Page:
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Environment


Ohio tries to answer question of whether the drilling boom is going bust
ODNR report says delays in midstream construction, quality of early production and cutbacks by major drillers had an impact, but better times are coming
by WKSU's TIM RUDELL


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Tim Rudell
 
Spherical processing vessels under construction at the Hopedale fractionator in Harrison, County
Courtesy of tpr
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In The Region:

Is the “Utica Shale Play” in Ohio going to be an economic boon, or a big bust…a pipe-dream, or a mainline to a revival of the State’s fortune?  Those are questions a lot of people have been asking, and as WKSU’s Tim Rudell reports, the Ohio Department of Natural Resources has weighed in on the positive side.

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The oil was thin; wet gas wasn’t counted; there were constraints in the “mid-stream. All are reasons why ODNR says Ohio doesn't need to worry about a fizzle in Ohio’s Utica shale boom, even if 2012 production results were less than once expected.

Ohio Department of Natural Resources Director Jim Zehringer led a live webcast Thursday of what his agency billed as "A State of the Utica Play event."
“We believe the Utica Shale play is the real deal and will produce staggering amounts of oil and gas,” Zehringer began.

Increasing \ development
ODNR’s Oil and Gas Division chief Rich Simmers talked about growing from two producing Utica wells in Ohio in 2011 to 87 in 2012, 97 in first quarter of 2013; and a predicted thousand wells in 2015.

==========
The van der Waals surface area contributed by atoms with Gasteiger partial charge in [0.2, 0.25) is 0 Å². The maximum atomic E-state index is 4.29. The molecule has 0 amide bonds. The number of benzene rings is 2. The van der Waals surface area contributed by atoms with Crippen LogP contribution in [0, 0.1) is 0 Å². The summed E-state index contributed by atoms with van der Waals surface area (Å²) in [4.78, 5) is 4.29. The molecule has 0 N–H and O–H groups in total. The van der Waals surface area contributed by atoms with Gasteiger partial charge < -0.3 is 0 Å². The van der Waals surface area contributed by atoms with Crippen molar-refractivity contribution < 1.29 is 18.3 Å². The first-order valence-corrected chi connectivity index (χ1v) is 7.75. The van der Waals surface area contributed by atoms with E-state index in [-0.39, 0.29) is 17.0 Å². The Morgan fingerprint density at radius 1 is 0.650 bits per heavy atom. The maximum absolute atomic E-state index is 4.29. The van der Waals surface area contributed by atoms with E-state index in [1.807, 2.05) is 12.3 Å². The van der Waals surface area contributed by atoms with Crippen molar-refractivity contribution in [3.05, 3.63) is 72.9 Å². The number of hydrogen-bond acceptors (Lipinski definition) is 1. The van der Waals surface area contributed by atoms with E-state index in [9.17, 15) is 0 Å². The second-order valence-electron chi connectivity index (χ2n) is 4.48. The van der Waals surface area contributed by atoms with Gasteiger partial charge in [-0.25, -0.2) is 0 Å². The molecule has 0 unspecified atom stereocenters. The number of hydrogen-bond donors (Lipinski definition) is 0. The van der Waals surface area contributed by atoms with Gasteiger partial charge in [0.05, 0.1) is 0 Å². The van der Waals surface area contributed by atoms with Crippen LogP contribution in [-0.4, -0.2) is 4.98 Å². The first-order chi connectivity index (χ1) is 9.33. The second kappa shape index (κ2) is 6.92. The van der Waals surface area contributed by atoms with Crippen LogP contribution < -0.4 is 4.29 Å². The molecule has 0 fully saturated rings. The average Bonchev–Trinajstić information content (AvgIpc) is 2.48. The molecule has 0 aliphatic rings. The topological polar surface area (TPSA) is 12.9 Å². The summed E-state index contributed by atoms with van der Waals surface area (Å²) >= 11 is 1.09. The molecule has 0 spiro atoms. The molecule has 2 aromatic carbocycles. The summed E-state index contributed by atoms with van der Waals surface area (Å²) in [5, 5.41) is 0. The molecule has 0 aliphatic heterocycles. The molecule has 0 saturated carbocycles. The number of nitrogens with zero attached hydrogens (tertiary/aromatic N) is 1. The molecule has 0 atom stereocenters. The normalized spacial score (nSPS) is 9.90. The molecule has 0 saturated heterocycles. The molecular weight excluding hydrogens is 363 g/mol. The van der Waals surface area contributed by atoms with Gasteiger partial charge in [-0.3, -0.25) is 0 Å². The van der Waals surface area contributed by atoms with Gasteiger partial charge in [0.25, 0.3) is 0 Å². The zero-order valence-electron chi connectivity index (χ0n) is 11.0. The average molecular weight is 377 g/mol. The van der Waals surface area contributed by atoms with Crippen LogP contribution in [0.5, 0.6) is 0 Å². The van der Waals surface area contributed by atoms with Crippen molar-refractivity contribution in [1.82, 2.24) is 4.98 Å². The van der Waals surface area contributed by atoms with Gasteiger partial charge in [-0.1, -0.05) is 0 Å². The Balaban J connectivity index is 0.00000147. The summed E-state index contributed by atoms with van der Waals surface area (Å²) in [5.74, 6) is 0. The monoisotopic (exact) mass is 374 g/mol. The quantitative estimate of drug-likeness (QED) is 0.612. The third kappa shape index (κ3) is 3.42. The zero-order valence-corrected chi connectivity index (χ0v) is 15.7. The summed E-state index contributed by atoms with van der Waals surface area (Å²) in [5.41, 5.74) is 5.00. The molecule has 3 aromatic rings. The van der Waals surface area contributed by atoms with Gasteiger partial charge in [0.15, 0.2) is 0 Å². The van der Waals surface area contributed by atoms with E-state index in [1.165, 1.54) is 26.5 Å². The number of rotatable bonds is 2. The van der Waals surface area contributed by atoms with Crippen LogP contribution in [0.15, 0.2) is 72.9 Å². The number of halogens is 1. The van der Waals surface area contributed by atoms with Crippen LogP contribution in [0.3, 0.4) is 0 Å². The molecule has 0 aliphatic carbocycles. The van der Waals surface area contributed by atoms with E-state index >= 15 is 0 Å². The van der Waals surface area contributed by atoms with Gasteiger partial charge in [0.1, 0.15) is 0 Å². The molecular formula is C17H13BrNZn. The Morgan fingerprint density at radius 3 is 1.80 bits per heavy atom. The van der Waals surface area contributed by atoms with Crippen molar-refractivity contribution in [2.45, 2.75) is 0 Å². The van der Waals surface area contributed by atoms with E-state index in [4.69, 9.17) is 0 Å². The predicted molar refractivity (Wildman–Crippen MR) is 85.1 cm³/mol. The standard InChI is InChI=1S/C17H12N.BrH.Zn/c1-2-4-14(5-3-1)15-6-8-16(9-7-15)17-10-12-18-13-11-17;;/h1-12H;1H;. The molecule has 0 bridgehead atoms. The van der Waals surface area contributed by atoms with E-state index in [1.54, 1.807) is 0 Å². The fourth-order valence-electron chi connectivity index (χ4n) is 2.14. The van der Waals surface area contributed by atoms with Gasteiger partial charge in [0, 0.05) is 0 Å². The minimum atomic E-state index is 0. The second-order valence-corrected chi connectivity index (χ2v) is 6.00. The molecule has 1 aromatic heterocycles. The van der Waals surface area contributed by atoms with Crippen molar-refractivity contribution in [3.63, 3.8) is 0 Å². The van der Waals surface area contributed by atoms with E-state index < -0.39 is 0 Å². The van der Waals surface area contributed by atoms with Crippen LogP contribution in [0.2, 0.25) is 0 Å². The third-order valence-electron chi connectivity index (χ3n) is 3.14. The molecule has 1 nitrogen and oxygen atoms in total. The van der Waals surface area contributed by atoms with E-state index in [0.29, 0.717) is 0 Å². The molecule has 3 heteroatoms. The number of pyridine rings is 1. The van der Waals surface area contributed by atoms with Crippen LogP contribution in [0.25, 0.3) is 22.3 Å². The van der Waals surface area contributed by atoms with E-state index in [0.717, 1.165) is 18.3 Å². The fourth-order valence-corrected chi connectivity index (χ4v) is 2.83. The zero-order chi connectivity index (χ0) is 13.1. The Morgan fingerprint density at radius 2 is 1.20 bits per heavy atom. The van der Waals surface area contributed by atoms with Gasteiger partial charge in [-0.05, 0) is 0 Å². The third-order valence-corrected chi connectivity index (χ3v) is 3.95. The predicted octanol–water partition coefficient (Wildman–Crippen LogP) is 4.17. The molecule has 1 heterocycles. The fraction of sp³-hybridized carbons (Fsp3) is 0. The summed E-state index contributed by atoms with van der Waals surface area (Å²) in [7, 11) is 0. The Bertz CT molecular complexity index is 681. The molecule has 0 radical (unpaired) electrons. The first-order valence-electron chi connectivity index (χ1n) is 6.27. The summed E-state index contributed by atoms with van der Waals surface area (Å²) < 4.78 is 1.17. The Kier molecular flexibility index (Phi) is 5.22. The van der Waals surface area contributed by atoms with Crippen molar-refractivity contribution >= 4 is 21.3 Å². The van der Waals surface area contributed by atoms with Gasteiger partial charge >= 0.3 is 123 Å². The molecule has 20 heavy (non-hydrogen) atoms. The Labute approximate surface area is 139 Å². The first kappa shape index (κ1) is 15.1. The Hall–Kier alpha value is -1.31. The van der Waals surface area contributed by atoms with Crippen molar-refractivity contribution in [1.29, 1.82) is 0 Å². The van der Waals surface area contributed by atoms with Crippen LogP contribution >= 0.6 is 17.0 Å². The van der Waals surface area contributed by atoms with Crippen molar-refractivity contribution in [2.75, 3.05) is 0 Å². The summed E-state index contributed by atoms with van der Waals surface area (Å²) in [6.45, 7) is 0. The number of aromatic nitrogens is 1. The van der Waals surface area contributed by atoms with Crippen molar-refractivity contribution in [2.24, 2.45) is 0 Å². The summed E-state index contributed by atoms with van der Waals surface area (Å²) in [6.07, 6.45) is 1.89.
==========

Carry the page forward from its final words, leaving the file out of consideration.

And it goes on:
Then he addressed something less positive that has been in trade publications.

“You may be wondering about development tends being slower than in other formations," Simmers acknowledged. He said there are a several reasons for that -- and maintained many are passing.
Market value of the energy produced -- the driving force in bringing wells on line -- is one. With natural gas prices low, oil production is king right now; and much of the Utica oil thus far isn’t high grade. “It’s thin, kind of water like.” 

Questions about earlier analysis
There also has been publicity about early wells failing to produce the volumes of oil hoped for. But, Simmers said many of those were drilled in the western and southern fringes of the Utica where there was never an expectation of much oil. 

David Mustine of JobsOhio, who also took part in the presentation, said drillers in the heart of the play, in Carroll and Columbiana counties, for example, had strong results. Chesapeake returned 40 percent and some EnerVest wells returned 100 percent." 

Simmers said the value of well production was also not fully stated in the annual energy company data filed with the ODNR — the data that was the basis for the "State of the Play’ presentation.  “Wet products," such as propane and butane, did not have to be, and were notincluded in the reports. 

Simmers and Mustine -- and Zehringer in his opening remarks -- also noted the effect of pipeline and related infrastructure -- or lack of it -- on well production. But, Mustine pointed to more than $4 billion worth of what are called “mid-stream” projects currently under way.
"Infrastructure issues were constraining development, but that problem should eliminated by the end of the year."

Why sell?
Mustine addressed one more major question about the future of the boom. Some big players in acquiring drilling leases are now selling holdings. Mustine said that’s for reasons other than the viability of the Utica play. Chesapeake Energy, for example, is selling some parts of its holdings to reduce debt and pursue other corporate strategies -- and not just in Ohio. 

Overall 
The Department of Natural Resources appeared to be trying to deliver message: that the Utica Shale Play is sound, and likely to be a long-term boost to Ohio’s economy for decades to come.


Related WKSU Stories

Ohio says shale drilling is starting to pay big returns
Thursday, May 16, 2013

A sort of bookmobile for safety gear hits the gas fields
Tuesday, January 15, 2013

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